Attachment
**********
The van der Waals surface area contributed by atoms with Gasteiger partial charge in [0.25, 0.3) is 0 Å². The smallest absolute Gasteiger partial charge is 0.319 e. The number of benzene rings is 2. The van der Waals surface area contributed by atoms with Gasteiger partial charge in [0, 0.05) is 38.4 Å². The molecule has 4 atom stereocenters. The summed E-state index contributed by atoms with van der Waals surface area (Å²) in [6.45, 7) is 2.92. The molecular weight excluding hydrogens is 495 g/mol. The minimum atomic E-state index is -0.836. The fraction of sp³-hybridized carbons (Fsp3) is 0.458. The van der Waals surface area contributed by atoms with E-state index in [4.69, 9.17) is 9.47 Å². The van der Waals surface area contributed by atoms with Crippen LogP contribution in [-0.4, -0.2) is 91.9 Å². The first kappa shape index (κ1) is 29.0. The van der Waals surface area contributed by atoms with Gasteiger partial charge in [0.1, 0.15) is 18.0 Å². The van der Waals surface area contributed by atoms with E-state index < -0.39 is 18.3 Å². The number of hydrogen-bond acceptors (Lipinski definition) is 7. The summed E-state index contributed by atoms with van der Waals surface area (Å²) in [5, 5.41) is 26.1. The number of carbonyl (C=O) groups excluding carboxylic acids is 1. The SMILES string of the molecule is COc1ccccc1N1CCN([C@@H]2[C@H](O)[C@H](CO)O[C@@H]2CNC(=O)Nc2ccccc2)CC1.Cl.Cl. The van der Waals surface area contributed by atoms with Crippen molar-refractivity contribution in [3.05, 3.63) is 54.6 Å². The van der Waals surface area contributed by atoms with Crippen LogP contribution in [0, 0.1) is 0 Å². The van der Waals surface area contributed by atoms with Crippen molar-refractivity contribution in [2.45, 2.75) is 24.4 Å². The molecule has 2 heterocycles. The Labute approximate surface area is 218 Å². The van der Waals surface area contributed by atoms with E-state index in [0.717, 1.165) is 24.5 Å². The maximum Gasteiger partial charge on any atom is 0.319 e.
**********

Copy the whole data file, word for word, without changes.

The van der Waals surface area contributed by atoms with Gasteiger partial charge in [0.25, 0.3) is 0 Å². The smallest absolute Gasteiger partial charge is 0.319 e. The number of benzene rings is 2. The van der Waals surface area contributed by atoms with Gasteiger partial charge in [0, 0.05) is 38.4 Å². The molecule has 4 atom stereocenters. The summed E-state index contributed by atoms with van der Waals surface area (Å²) in [6.45, 7) is 2.92. The molecular weight excluding hydrogens is 495 g/mol. The minimum atomic E-state index is -0.836. The fraction of sp³-hybridized carbons (Fsp3) is 0.458. The van der Waals surface area contributed by atoms with E-state index in [4.69, 9.17) is 9.47 Å². The van der Waals surface area contributed by atoms with Crippen LogP contribution in [-0.4, -0.2) is 91.9 Å². The first kappa shape index (κ1) is 29.0. The van der Waals surface area contributed by atoms with Gasteiger partial charge in [0.1, 0.15) is 18.0 Å². The van der Waals surface area contributed by atoms with E-state index < -0.39 is 18.3 Å². The number of hydrogen-bond acceptors (Lipinski definition) is 7. The summed E-state index contributed by atoms with van der Waals surface area (Å²) in [5, 5.41) is 26.1. The number of carbonyl (C=O) groups excluding carboxylic acids is 1. The SMILES string of the molecule is COc1ccccc1N1CCN([C@@H]2[C@H](O)[C@H](CO)O[C@@H]2CNC(=O)Nc2ccccc2)CC1.Cl.Cl. The van der Waals surface area contributed by atoms with Crippen molar-refractivity contribution in [3.05, 3.63) is 54.6 Å². The van der Waals surface area contributed by atoms with Crippen LogP contribution in [0, 0.1) is 0 Å². The van der Waals surface area contributed by atoms with Crippen molar-refractivity contribution in [2.45, 2.75) is 24.4 Å². The molecule has 2 heterocycles. The Labute approximate surface area is 218 Å². The van der Waals surface area contributed by atoms with E-state index in [0.717, 1.165) is 24.5 Å². The maximum Gasteiger partial charge on any atom is 0.319 e.